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The remote brief intervention and referral to treatment model: Development, functionality, acceptability, and feasibility
University of Massachusetts Medical School Faculty Publications
  • Edwin D. Boudreaux, University of Massachusetts Medical School
  • Brianna Haskins, University of Massachusetts Medical School
  • Tina Harralson, Polaris Health Directions Inc.
  • Edward Bernstein, Boston University School of Medicine
UMMS Affiliation
Department of Emergency Medicine
Publication Date
Document Type

BACKGROUND: Screening, brief intervention, and referral to treatment (SBIRT) is effective for reducing risky alcohol use across a variety of medical settings. However, most programs have been unsustainable because of cost and time demands. Telehealth may alleviate on-site clinician burden. This exploratory study examines the feasibility of a new Remote Brief Intervention and Referral to Treatment (R-BIRT) model.

METHODS: Eligible emergency department (ED) patients were enrolled into one of five models. (1) Warm Handoff: clinician-facilitated phone call during ED visit. (2) Patient Direct: patient-initiated call during visit. (3) Electronic Referral: patient contacted by R-BIRT personnel post visit. (4) Patient Choice: choice of models 1-3. (5) Modified Patient Choice: choice of models 1-2, Electronic Referral offered if 1-2 were declined. Once connected, a health coach offered assessment, counseling, and referral to treatment. Follow up assessments were conducted at 1 and 3 months. Primary outcomes measured were acceptance, satisfaction, and completion rates.

RESULTS: Of 125 eligible patients, 50 were enrolled, for an acceptance rate of 40%. Feedback and satisfaction ratings were generally positive. Completion rates were 58% overall, with patients enrolled into a model wherein the consultation occurred during the ED visit, as opposed to after the visit, much more likely to complete a consultation, 90% vs. 10%, chi(2) (4, N=50)=34.8, p < 0.001.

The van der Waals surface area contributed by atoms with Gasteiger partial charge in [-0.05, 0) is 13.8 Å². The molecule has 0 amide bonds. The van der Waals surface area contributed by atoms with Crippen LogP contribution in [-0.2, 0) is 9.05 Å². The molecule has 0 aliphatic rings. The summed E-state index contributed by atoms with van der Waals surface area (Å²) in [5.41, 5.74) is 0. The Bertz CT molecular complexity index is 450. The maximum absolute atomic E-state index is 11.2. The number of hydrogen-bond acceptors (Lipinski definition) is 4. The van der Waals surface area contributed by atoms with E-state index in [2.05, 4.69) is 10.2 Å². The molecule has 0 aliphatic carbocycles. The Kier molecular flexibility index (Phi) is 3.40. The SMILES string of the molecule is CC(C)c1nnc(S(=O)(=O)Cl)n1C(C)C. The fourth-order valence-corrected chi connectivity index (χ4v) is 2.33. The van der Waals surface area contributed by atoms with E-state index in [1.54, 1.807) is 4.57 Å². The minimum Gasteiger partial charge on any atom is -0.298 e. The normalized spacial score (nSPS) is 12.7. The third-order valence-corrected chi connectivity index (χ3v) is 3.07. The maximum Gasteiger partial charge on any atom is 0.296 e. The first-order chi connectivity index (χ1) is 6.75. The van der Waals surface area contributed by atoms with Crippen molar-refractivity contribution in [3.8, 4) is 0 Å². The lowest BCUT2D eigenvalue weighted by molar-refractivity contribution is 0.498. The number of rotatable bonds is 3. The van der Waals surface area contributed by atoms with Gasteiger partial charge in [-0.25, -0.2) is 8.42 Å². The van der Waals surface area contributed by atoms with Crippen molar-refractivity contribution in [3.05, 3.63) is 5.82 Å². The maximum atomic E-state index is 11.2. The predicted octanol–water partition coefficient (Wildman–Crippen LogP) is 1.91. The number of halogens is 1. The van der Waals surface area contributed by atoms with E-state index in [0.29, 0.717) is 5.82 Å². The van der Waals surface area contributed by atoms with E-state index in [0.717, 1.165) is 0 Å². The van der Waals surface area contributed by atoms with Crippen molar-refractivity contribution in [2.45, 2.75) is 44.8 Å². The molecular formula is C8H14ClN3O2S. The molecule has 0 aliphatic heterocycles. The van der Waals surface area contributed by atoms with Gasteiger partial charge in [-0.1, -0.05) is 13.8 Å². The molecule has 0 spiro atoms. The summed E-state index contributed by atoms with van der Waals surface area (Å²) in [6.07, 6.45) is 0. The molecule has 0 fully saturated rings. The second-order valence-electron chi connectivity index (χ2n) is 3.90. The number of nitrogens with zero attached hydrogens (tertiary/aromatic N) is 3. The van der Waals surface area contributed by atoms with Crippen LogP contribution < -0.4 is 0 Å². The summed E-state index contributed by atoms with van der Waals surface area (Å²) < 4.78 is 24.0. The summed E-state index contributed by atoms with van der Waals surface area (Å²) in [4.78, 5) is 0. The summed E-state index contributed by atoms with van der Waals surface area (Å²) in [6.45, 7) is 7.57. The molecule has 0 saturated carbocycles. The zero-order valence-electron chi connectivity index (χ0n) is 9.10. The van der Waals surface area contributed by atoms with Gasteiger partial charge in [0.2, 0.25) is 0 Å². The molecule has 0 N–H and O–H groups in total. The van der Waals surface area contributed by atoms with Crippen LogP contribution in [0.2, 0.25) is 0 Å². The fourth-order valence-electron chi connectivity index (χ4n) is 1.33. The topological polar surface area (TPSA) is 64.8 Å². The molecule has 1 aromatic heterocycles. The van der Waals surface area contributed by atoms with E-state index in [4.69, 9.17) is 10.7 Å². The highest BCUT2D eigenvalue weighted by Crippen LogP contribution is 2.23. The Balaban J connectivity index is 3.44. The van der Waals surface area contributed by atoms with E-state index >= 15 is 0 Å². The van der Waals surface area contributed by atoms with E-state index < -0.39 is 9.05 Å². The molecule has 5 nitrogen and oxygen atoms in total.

CONCLUSIONS: The R-BIRT offers a feasible alternative to in-person alcohol SBIRT and should be studied further. The public health impact of having accessible, sustainable, evidence-based SBIRT for substance use across a range of medical settings could be considerable.

  • Brief motivational intervention,
  • Referrals,
  • Screening,
  • Substance abuse,
  • Technology,
  • Telehealth
DOI of Published Version
Drug Alcohol Depend. 2015 Oct 1;155:236-42. doi: 10.1016/j.drugalcdep.2015.07.014. Epub 2015 Jul 23. Link to article on publisher's site
Related Resources
Link to Article in PubMed
PubMed ID
Citation Information
Edwin D. Boudreaux, Brianna Haskins, Tina Harralson and Edward Bernstein. "The remote brief intervention and referral to treatment model: Development, functionality, acceptability, and feasibility" Vol. 155 (2015) ISSN: 0376-8716 (Linking)
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